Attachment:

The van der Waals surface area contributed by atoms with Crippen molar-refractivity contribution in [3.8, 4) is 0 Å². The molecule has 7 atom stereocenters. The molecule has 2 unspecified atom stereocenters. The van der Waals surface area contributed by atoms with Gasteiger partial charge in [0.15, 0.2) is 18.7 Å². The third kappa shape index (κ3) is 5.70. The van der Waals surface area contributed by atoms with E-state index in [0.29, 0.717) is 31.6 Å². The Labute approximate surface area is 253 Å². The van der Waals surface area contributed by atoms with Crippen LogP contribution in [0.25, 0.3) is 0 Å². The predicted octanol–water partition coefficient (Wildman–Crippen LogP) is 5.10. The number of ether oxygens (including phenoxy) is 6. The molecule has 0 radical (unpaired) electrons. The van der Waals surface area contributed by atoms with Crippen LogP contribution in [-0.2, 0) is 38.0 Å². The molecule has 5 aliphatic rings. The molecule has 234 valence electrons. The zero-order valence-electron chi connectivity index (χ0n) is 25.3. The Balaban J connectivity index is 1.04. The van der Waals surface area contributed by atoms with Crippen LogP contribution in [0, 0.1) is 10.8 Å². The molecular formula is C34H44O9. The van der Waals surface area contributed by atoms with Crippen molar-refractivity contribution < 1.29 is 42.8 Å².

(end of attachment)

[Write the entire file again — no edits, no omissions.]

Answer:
The van der Waals surface area contributed by atoms with Crippen molar-refractivity contribution in [3.8, 4) is 0 Å². The molecule has 7 atom stereocenters. The molecule has 2 unspecified atom stereocenters. The van der Waals surface area contributed by atoms with Gasteiger partial charge in [0.15, 0.2) is 18.7 Å². The third kappa shape index (κ3) is 5.70. The van der Waals surface area contributed by atoms with E-state index in [0.29, 0.717) is 31.6 Å². The Labute approximate surface area is 253 Å². The van der Waals surface area contributed by atoms with Crippen LogP contribution in [0.25, 0.3) is 0 Å². The predicted octanol–water partition coefficient (Wildman–Crippen LogP) is 5.10. The number of ether oxygens (including phenoxy) is 6. The molecule has 0 radical (unpaired) electrons. The van der Waals surface area contributed by atoms with Crippen LogP contribution in [-0.2, 0) is 38.0 Å². The molecule has 5 aliphatic rings. The molecule has 234 valence electrons. The zero-order valence-electron chi connectivity index (χ0n) is 25.3. The Balaban J connectivity index is 1.04. The van der Waals surface area contributed by atoms with Crippen LogP contribution in [0, 0.1) is 10.8 Å². The molecular formula is C34H44O9. The van der Waals surface area contributed by atoms with Crippen molar-refractivity contribution < 1.29 is 42.8 Å².